“The consent decree handcuffs our officers by making their jobs harder, pestering them with punitive punishment and burying them with paperwork that is an overburden.”
Republican Governor of Louisiana Jeff Landry has also been critical of the NOPD consent decree blaming it for turning the New Orleans police department into a “shambles.”
During this process of an endless consent decree, the NOPD has been devastated. The staffing crisis that resulted has been described as catastrophic and as of 2023, the NOPD fell below 900 officers for the first time since 1947.
Baltimore Consent Decree
Following the in custody death of Freddy Gray, the DOJ initiated a consent decree on the Baltimore Police Department (BPD) in 2017, also citing “unconstitutional policing.” Harrison stepped in as Chief in 2019, from the NOPD, and oversaw the implementation of the consent decree through June of 2023 before resigning.
The BPD has become yet another large police agency experiencing a major staffing crisis while subjected to a consent decree. According to the Fraternal Order of Police, in 2023:
“This regime, at the BPD, is in full survival mode due to a net loss of over 300 police officers under PC Harrison’s watch. Crime is still out of control, as one would expect from there being no plan to address violent crime, for the past 4 years, and an exodus of officers.”
Just recently the BPD announced that to date it had successfully completed just 5% of the milestones laid out in the consent decree — 1) solidifying responses to officer assistance and support and 2) ensuring the safe transport of people in custody. Look for the BPD consent decree to drag on for a decade or more.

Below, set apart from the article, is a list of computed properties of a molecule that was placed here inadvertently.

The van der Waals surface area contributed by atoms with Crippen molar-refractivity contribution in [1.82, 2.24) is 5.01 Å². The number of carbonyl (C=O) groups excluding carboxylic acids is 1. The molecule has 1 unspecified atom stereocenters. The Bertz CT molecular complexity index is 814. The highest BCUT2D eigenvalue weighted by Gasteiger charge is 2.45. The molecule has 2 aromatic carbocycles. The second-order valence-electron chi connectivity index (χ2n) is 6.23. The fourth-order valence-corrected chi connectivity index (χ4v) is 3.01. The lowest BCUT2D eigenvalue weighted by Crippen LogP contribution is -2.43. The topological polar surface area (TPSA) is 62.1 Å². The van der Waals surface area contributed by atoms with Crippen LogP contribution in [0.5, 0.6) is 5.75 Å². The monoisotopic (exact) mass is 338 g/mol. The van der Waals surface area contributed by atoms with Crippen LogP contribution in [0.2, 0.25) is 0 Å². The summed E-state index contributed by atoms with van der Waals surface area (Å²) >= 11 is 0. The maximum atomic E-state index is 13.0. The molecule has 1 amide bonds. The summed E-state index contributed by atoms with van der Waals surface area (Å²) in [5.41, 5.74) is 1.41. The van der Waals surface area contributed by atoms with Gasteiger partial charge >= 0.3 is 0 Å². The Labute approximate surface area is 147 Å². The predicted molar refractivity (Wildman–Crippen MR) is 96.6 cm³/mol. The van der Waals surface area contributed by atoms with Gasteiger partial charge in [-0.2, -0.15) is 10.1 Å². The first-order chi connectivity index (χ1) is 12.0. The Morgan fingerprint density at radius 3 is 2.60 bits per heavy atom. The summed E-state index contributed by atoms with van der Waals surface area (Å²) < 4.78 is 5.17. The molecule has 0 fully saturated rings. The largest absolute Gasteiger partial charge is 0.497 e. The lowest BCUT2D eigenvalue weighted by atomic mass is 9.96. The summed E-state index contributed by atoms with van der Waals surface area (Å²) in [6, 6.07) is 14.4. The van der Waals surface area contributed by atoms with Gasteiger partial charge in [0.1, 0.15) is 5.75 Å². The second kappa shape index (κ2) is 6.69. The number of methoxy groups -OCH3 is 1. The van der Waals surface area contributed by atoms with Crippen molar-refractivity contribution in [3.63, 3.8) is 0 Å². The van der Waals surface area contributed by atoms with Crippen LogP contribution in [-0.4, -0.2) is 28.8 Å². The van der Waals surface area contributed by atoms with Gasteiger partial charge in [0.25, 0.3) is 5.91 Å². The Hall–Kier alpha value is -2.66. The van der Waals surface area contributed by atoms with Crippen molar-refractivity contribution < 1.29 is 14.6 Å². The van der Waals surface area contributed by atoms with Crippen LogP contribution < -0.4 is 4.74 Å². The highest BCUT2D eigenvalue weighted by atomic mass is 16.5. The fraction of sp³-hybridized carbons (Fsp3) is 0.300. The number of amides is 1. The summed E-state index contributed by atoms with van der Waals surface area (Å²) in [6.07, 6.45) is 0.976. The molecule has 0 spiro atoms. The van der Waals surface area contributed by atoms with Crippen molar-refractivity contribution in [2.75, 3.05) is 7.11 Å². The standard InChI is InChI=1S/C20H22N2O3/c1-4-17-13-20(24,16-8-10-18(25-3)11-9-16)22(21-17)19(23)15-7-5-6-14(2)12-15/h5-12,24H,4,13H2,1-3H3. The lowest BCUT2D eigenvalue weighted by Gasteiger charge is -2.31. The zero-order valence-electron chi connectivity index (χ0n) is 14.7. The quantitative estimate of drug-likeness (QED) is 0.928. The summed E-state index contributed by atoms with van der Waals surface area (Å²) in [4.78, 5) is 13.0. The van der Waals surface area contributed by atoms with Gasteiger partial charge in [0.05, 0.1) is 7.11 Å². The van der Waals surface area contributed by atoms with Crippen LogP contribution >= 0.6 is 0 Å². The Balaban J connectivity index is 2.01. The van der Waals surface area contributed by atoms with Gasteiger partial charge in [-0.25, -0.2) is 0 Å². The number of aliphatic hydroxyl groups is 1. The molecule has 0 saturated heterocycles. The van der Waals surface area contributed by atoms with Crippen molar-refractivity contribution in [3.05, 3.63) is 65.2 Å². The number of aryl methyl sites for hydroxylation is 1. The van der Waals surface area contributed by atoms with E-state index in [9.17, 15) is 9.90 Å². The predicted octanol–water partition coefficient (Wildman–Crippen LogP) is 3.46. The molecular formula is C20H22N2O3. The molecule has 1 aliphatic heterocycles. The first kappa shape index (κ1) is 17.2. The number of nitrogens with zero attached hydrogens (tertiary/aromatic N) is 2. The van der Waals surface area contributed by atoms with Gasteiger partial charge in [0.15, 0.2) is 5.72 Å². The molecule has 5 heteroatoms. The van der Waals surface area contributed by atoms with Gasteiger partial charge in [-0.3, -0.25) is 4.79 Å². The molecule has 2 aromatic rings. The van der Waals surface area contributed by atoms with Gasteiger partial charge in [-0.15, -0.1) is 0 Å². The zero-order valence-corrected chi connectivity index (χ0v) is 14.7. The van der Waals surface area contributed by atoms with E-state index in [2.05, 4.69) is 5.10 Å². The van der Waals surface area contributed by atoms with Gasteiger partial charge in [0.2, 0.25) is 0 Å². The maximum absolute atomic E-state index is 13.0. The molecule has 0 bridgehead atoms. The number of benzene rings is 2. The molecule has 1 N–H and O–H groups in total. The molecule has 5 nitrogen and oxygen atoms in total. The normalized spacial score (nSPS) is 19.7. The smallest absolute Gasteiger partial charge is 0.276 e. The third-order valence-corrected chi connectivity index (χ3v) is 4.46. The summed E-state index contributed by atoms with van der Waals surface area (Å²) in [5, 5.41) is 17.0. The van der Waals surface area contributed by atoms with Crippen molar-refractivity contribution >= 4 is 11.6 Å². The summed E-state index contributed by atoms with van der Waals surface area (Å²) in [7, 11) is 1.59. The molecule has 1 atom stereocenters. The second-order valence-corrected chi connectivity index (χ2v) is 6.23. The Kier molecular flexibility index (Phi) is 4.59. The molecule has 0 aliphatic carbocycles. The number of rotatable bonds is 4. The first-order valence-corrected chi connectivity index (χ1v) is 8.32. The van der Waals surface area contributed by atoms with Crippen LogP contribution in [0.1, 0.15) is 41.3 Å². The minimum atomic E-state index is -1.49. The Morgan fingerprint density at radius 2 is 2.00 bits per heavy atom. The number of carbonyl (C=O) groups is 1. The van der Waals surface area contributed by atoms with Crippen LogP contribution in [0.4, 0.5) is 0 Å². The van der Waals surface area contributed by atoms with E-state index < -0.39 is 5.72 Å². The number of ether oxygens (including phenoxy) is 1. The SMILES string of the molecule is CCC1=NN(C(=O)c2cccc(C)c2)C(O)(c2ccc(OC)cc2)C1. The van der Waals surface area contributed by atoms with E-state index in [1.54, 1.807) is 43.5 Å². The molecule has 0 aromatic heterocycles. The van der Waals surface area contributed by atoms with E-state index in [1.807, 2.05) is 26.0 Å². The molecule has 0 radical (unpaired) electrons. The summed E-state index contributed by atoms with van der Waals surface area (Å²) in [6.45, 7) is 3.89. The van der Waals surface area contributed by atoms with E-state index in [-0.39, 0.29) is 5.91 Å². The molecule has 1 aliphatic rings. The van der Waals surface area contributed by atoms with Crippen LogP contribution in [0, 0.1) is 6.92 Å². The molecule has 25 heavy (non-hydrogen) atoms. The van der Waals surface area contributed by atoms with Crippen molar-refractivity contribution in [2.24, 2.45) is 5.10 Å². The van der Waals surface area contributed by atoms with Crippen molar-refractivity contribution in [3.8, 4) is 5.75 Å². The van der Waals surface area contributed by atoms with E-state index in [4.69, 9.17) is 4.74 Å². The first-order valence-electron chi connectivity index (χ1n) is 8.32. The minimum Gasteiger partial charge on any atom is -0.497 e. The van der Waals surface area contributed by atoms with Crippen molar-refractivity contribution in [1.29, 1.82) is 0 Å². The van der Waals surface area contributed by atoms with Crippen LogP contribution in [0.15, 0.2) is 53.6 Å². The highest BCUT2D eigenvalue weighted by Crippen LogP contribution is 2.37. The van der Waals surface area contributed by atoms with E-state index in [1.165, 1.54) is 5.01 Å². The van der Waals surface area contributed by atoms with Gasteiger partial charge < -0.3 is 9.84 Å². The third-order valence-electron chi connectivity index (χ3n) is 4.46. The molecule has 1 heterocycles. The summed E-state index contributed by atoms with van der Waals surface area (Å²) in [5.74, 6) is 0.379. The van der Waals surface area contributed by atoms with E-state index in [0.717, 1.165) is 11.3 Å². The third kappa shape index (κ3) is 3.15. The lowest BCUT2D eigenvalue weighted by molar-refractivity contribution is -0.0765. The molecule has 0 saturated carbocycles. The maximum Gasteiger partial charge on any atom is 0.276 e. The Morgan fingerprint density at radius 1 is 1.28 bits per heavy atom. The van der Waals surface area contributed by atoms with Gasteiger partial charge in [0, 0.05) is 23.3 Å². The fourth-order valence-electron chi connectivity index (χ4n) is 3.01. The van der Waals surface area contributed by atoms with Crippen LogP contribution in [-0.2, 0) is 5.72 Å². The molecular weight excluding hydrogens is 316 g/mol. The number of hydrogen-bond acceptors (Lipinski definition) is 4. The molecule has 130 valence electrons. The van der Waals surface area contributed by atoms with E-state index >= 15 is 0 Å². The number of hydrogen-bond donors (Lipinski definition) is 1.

If that sounds outrageous, consider that the City of Baltimore’s Department of Social Services has been under constant federal consent decree for over 30 years.
The experiences of the NOPD and BPD are not unique. It’s common for consent decrees to become unwieldy and extend well beyond the stated durations and goals. KSTP 5 reported in 2023 that the average length of a DOJ police consent decree stands at 9 ½ years.
Consent decrees have developed into an industry with little or no governance. The monitors garner lucrative contracts and as such the industry has become destructively dependent on ensuring its work continues.
The DOJ during the Trump administration properly curtailed the use of consent decrees on law enforcement agencies. That policy was rescinded in 2021 under the Biden administration.
Far too often, whether consent decrees are in place or not, perceptions and complaints from activists and others in the public remain largely unchanged.
Perhaps a closer, more critical look at the legitimacy of those perceptions and complaints makes more sense than spending tens of millions of dollars in a decade long initiative to “reimagine policing.”
Reimagining society, and reestablishing cultural norms, and decency would seem to be better use of our time and resources.